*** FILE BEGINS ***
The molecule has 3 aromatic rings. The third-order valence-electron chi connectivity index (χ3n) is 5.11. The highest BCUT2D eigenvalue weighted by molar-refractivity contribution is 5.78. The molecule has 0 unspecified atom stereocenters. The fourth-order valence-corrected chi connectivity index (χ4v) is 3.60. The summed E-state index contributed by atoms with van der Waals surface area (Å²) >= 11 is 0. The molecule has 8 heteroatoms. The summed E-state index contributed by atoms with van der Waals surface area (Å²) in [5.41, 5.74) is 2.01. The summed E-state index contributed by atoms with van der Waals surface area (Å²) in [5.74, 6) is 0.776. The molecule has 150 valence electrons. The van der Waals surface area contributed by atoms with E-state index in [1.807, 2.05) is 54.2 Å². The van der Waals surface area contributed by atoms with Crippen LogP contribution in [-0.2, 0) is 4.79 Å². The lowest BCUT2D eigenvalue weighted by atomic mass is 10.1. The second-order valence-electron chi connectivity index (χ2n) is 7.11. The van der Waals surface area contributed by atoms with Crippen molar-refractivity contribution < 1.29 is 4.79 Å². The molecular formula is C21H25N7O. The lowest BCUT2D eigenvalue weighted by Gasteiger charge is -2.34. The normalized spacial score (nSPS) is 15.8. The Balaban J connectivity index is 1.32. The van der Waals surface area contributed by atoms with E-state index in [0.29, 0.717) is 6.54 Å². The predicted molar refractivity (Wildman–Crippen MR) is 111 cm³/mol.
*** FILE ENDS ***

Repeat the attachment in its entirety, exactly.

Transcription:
The molecule has 3 aromatic rings. The third-order valence-electron chi connectivity index (χ3n) is 5.11. The highest BCUT2D eigenvalue weighted by molar-refractivity contribution is 5.78. The molecule has 0 unspecified atom stereocenters. The fourth-order valence-corrected chi connectivity index (χ4v) is 3.60. The summed E-state index contributed by atoms with van der Waals surface area (Å²) >= 11 is 0. The molecule has 8 heteroatoms. The summed E-state index contributed by atoms with van der Waals surface area (Å²) in [5.41, 5.74) is 2.01. The summed E-state index contributed by atoms with van der Waals surface area (Å²) in [5.74, 6) is 0.776. The molecule has 150 valence electrons. The van der Waals surface area contributed by atoms with E-state index in [1.807, 2.05) is 54.2 Å². The van der Waals surface area contributed by atoms with Crippen LogP contribution in [-0.2, 0) is 4.79 Å². The lowest BCUT2D eigenvalue weighted by atomic mass is 10.1. The second-order valence-electron chi connectivity index (χ2n) is 7.11. The van der Waals surface area contributed by atoms with Crippen molar-refractivity contribution < 1.29 is 4.79 Å². The molecular formula is C21H25N7O. The lowest BCUT2D eigenvalue weighted by Gasteiger charge is -2.34. The normalized spacial score (nSPS) is 15.8. The Balaban J connectivity index is 1.32. The van der Waals surface area contributed by atoms with E-state index in [0.29, 0.717) is 6.54 Å². The predicted molar refractivity (Wildman–Crippen MR) is 111 cm³/mol.